County to Pay Parks Employee $100,000 to Settle Age Case

 

Bay County, Florida – the home of spring break mecca Panama City Beach – agreed last night to pay $100,000 to resolve a claim of age discrimination by our client, a 62-year old parks worker who unsuccessfully sought a beach crew-leader position that would have paid him $1.00 an hour more.  The county passed him over in favor of a less-experienced 28-year old who, the lawsuit alleged, did not remotely match our client’s knowledge, skills and experience.

Jim Garrity negotiated the deal at a private meeting with Bay County officials.

The client is an experienced tradesman who has been employed with the county for twenty years.  While the “lead” position did not pay substantially more, it was a desirable opportunity because the post is directly on the beach.  It also involves substantially more contact with tourists and residents visiting the beach and pier.  It appeared the county simply wanted someone more youthful because the winning candidate’s credentials fell far short of our client’s.  Further, the county’s justifications for promoting the younger male were contradicted by the position description and posted list of desired credentials.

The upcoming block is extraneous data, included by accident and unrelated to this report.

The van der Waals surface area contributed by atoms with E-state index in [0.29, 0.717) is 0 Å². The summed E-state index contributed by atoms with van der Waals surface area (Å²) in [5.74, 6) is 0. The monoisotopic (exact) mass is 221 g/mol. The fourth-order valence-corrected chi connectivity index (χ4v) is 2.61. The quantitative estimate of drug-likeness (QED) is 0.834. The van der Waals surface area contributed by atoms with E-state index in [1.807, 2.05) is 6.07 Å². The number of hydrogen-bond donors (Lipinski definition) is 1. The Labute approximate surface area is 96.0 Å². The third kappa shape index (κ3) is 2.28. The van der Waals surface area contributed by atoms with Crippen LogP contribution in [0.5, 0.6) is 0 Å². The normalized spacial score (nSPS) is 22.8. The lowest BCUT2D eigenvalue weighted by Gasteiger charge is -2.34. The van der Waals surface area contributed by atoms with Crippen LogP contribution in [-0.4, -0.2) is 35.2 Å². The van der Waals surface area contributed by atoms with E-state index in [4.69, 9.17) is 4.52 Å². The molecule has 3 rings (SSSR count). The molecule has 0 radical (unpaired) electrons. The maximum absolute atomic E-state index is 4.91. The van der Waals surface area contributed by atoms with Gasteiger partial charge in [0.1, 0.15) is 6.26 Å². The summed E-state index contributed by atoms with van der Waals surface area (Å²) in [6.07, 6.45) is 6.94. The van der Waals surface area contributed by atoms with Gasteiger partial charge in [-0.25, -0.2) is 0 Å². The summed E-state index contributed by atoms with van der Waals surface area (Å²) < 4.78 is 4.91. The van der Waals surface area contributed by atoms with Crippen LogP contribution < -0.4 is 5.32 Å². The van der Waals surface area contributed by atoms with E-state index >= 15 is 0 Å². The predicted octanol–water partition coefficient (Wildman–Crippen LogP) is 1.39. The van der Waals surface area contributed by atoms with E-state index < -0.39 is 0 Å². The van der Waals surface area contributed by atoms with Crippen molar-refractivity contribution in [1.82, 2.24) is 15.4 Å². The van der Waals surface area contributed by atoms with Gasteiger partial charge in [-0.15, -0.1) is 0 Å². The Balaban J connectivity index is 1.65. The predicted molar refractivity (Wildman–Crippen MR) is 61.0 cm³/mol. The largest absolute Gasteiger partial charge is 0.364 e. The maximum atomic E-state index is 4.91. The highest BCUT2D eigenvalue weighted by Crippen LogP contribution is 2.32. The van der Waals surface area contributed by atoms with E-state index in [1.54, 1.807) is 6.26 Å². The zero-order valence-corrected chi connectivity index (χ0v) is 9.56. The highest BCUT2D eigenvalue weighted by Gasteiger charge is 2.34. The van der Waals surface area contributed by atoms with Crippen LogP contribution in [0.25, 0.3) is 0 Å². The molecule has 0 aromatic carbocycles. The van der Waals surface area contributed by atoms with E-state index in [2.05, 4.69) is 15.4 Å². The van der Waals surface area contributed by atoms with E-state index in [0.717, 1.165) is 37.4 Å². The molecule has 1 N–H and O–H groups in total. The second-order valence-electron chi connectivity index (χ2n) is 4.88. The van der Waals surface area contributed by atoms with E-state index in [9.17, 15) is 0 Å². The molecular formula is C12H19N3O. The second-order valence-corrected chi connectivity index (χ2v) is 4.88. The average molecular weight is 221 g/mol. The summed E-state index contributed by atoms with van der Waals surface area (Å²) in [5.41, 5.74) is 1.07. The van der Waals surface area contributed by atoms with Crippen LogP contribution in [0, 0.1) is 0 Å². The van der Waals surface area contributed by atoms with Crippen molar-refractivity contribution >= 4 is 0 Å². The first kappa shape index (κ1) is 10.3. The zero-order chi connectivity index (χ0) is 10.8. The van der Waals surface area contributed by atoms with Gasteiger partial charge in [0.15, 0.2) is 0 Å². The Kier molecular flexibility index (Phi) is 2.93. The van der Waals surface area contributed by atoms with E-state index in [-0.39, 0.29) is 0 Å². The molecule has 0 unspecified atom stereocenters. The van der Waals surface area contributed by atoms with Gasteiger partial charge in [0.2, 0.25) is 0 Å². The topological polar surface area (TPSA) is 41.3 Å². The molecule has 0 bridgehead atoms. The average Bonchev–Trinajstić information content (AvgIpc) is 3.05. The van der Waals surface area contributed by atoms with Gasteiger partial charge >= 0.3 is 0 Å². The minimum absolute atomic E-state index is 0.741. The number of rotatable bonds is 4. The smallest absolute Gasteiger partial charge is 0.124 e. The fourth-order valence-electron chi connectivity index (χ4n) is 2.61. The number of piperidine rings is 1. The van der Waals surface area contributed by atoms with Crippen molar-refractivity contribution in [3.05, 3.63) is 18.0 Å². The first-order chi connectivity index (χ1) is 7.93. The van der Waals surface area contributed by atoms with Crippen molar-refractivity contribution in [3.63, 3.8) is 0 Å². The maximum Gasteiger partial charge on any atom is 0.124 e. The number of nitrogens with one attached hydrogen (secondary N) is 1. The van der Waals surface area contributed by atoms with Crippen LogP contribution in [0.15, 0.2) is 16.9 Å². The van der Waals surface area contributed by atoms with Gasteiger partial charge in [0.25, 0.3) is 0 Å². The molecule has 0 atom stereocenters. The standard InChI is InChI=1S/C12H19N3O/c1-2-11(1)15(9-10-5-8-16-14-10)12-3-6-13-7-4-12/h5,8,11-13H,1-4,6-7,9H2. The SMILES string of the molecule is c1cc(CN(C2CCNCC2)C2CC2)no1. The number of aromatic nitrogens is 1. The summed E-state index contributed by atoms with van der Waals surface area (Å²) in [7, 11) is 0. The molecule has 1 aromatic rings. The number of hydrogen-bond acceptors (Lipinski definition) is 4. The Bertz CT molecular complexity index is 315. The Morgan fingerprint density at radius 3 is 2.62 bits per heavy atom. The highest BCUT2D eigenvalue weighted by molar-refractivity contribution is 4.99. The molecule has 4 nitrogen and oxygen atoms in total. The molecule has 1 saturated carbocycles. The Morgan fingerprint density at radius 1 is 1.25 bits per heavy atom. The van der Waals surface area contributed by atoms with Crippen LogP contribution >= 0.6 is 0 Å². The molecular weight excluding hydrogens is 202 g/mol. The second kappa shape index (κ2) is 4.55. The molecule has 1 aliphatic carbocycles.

What are the Telltale Signs of Discriminatory Promotion Decisions?

Employers don’t use a guidebook on how to discriminate, but most do a poor job of hiding it.  You’ll know if your gut reaction to the announcement of the winning candidate is that it doesn’t make sense.  And keep in mind that it doesn’t matter how old the hiring panel is.  Sometimes older managers don’t want to hire employees their age.  In fact, older decision-makers can be the worst in terms of choosing much younger candidates instead of much better qualified ones.

Here are a few telltale signs of a promotional or hiring decision that has been tainted by discrimination:

  • They promote someone who is obviously less qualified than you are
  • They point to credentials of the winner that aren’t relevant to the position or aren’t listed on the announcement
  • The winner is much younger, or is of a different race or gender
  • The employer changed the procedures or deadlines, and those changes allowed the winner to be chosen

Questions?  Call us at (800) 663-7999 for a free, private consultation.  And read more here about Jim Garrity, one of the country’s leading employee rights lawyers.

 

 



Categories: Age Discrimination

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